IRVING, Texas -- Almost a year ago Jerry Jones did something he had never done before as owner and general manager of the Dallas Cowboys when he fired Wade Phillips in the middle of a disastrous season.
In Phillips' place, Jones named Jason Garrett as the interim head coach, a move that was expected by many the day Garrett was named offensive coordinator before Jones had found a successor for Bill Parcells in 2007.
Garrett coaxed the Cowboys, a woeful team without quarterback Tony Romo, to a 5-3 finish that led Jones to give him the job on a permanent basis three days after the season ended.
"It's a long time ago and what we're really focused on is the Bills," Garrett said, referring to Sunday's opponent at Cowboys Stadium. "That week we had to kind of make a quick transition to get ready for the Giants. We were playing the Giants in New York on a Sunday afternoon, so we had to kind of make a quick transition and I think our team responded well to that. And we're in the process of trying to put our program in place."
The Cowboys are 16 games into the Garrett era. With Sunday's win against Seattle, Garrett has a 9-7 record. As the record suggests, there have been a few more good moments than bad but hardly the stuff that makes anybody satisfied.
The midseason hiring and the lockout have prevented Garrett from doing everything he has wanted to do.
"It's an ongoing process for every team," Garrett said.
Some of the changes Garrett has made are tangible. He altered the coaching staff on both sides of the ball. He added pictures around the team's Valley Ranch facility of the greatest players and greatest moments in team history. He had collages of the five Super Bowl-winning teams placed outside the locker room.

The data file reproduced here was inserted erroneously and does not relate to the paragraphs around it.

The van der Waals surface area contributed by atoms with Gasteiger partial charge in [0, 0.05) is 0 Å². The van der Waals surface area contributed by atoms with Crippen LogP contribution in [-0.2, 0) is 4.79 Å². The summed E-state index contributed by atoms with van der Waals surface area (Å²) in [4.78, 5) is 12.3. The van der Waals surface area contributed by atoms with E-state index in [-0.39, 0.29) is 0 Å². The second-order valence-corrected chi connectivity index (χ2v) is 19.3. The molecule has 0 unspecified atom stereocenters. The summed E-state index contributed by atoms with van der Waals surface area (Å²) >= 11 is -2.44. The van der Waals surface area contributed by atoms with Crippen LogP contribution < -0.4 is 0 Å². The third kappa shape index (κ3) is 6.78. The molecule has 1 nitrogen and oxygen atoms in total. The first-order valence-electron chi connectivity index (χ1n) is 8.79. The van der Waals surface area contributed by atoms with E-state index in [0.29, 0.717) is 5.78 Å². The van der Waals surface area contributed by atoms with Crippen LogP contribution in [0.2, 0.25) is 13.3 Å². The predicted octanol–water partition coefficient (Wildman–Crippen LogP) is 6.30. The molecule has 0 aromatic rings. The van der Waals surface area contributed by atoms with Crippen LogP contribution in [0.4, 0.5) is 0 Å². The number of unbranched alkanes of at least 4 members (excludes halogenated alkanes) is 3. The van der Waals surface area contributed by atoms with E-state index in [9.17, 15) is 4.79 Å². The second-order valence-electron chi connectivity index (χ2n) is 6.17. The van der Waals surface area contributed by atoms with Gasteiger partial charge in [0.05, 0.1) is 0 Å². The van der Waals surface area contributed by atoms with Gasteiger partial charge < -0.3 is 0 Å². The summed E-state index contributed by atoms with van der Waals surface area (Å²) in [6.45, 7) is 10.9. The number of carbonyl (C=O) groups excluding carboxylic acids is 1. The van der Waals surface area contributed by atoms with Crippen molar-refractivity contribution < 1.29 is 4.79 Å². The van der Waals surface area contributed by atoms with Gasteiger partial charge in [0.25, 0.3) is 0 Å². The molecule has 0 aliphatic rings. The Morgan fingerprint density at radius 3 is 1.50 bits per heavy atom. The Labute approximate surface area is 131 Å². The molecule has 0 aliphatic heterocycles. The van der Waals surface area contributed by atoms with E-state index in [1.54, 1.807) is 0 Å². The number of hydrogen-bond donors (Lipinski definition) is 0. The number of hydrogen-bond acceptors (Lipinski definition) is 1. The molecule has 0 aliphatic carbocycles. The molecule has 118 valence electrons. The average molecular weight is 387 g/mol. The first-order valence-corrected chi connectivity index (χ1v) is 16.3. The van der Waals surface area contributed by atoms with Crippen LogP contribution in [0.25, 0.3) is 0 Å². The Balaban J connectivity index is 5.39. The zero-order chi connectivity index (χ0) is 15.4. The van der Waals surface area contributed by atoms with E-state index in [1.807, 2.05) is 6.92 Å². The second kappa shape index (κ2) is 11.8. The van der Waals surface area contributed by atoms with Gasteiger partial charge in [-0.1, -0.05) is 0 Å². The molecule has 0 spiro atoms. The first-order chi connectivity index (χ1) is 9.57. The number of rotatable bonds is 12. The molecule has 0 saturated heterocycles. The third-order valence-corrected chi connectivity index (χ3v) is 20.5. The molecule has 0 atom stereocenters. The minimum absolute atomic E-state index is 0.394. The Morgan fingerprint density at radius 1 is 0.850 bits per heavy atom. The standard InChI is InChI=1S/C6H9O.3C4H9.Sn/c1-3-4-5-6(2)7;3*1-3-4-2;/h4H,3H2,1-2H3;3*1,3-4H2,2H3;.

Details matter, right down to the digital clocks that he installed outside the locker room.
It's not that Garrett has solved all that has ailed the Cowboys. Fourth-quarter leads turned into losses against the New York Jets, Detroit Lions and New England Patriots. Penalties remain an issue. The Cowboys continue to pile up yards without piling up points. The defense under Rob Ryan has improved but it would have been difficult to be worse than 2010.
At the least, Garrett gives the impression that he is in control of every situation even if his public words are not much different from Phillips'.
"I just think that he lives what he preaches, for one," linebacker Keith Brooking said. "I'm sure you guys have heard it, but he gets the most out of each day and, man, regardless if we were [undefeated] right now his approach doesn't change."
Just ask Superman.
"Jason's a true leader," said Dean Cain, who starred in television's "Lois and Clark: The New Adventures of Superman," and was Garrett's teammate at Princeton. "He was a true leader back then. He'd get guys together and everybody would just follow. If you weren't there, you'd know it. You didn't want to let him down."
"I've heard coaches talk to a team for two minutes and I'm like, 'All right, let's wrap it up and go,'" Brooking said. "You're like sitting on the edge of your seat, wanting more."
A year ago, the Cowboys were 1-7 and thoroughly embarrassed at Green Bay.
This year, they are 4-4 and in the chase as the second half begins Sunday against the Buffalo Bills.
"As a veteran being a part of a team you want a head coach that gives every opportunity to be successful and puts you in every positive situation though practice and through the talk," tight end Jason Witten said. "When you need a pat on the back, he does it. When you need to get a little chewing, he does it. I think the great thing you can say about a coach is he is a step ahead of you. He always is. That gives you hope."
Todd Archer covers the Cowboys for ESPNDallas.com.